Universal persisted and Whale agreed but only on condition he be given total freedom in constructing the film.  After rejecting several drafts he brought Broadway playwright William Hurlbut onto the project along with several distinguished English character actors, including E.E. Clive to play the pompous Burgomaster, Una O’Connor as a screeching maid, and the eccentric Ernest Thesinger as the wily, witty, diabolic and “queer” Dr. Pretorius.

The rest of cast was as unconventional as the film: Colin Clive would repeat his role of the torn and guilt-ridden Dr. Frankenstein but was already deep in the throes of alcoholism and would die from the disease just two years later.  Mae Clarke played the original love interest but her poor health dictated she be replaced by a 17-year-old Valerie Hobson.  Dwight Frye, who had played the role of the hunchbacked assistant in Frankenstein, returned to play another gauche assistant, and Australian character actor O.P. Heggie would play the crucial role of the violin-playing blind hermit who befriends the monster, while Elsa Lanchester – wife of acclaimed English actor Charles Laughton – would essay the role of the title character, whose idiosyncratic hiss was inspired by angry swans.

The horror film cycle had already produced a marvelous succession of sensationally imaginative films, but Bride of Frankenstein represented the epitome of the genre with supreme masters of their craft.  With atmospheric sets from Charles D. Hall, John Mescall’s artistic photography, Franz Waxman’s  morose musical score, and Jack Pierce’s imaginative makeup, Bride of Frankenstein is today considered as the greatest – and certainly the most stylish – horror film of all time.  Whale would go on to direct a number of fine films but had reached his pinnacle with Bride and would never again repeat its success, and even though Karloff was violently opposed to having his once mute monster now having dialogue (“Speech?  Stupid!”) he nevertheless pulled out all the stops and created what may consider to be his finest film performance.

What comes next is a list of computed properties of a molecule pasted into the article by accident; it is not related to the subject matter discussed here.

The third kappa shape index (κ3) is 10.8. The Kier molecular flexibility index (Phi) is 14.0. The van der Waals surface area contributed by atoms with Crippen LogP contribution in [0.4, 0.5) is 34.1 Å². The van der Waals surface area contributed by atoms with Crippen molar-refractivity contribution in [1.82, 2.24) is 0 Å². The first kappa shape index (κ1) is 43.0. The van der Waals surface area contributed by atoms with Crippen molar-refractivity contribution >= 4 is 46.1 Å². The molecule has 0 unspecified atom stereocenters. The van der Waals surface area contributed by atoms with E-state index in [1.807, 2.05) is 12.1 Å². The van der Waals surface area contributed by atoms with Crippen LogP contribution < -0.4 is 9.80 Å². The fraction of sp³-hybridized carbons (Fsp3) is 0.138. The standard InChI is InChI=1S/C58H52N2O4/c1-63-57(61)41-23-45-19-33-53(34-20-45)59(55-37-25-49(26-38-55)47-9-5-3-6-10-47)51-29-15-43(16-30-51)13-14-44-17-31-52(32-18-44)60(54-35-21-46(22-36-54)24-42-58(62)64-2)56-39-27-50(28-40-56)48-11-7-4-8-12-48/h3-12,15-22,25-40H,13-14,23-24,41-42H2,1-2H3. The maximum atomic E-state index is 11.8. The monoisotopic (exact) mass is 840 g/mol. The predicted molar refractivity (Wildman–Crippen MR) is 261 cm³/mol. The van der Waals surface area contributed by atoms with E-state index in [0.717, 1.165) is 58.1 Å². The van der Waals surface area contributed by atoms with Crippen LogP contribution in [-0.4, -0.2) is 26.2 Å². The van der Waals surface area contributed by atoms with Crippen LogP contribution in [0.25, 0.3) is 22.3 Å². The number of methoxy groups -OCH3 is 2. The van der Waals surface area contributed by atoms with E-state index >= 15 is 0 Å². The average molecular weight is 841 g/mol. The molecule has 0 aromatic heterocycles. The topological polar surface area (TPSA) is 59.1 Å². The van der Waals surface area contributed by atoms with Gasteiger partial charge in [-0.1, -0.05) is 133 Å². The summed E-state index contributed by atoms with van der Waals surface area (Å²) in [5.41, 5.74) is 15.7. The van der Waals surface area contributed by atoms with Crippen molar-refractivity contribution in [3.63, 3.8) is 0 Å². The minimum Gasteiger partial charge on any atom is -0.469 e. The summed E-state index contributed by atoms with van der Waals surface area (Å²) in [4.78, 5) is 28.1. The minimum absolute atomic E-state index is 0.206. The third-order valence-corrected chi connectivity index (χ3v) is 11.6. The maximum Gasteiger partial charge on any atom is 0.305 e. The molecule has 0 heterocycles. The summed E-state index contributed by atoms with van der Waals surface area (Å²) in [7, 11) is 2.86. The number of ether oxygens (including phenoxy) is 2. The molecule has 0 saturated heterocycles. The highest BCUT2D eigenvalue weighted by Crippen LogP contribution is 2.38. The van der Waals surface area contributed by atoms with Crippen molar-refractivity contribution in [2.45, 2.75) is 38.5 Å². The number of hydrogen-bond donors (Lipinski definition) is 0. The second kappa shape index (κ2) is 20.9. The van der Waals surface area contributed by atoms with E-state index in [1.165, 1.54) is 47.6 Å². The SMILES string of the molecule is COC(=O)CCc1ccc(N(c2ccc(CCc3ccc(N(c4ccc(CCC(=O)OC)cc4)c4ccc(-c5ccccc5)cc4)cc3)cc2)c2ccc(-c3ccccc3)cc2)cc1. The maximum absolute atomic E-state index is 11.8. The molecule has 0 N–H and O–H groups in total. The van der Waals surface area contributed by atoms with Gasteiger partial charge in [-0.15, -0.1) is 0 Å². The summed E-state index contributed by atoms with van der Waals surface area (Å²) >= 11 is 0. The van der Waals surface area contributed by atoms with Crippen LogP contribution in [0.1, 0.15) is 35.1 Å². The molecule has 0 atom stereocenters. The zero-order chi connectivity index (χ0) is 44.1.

Whereas modern horror films stress rapid-paced action, horrific suffering and graphic shock effects, despite its antiquity, Bride of Frankenstein is still entreating and as seductive as it is sadistic.  Whale’s tasteful direction of his talented cast results in a marvelously malevolent tableau of memorably-moving performances, creative crudity, pitiless irony and delightful blasphemy.  Existent in those days was the Production Code, an omnipotent administration headed by Joseph Breen who didn’t like horror films.  He was particularly upset with the violence and sardonically religious undertones in the early drafts which Whale seemed to insert if only to keep the devout Roman Catholic bureaucrat on his toes.  In retrospect it’s a wonder the film got made at all, particularly regarding the stringent censorship regulations being imposed upon the film industry at that time.

For modern audiences Bride has much to offer: mainly that of watching a supreme artistic accomplishment with a bravado and bravery sadly lacking in today’s films which prefer to play it safe with established monetary formulas.  Happily, Bride of Frankenstein was a success, and the film demonstrates more than any other what can be achieved with daring, ingenuity, and flair.

A masterpiece of the macabre and a cinematic triumph, Bride of Frankenstein is unforgettably fascinating, and – as they say – a “must see.”

(Peter H. Brothers is an Agoura Hills actor and author.  His most recent book is Atomic Dreams and the Nuclear Nightmare: The Making of Godzilla (1954).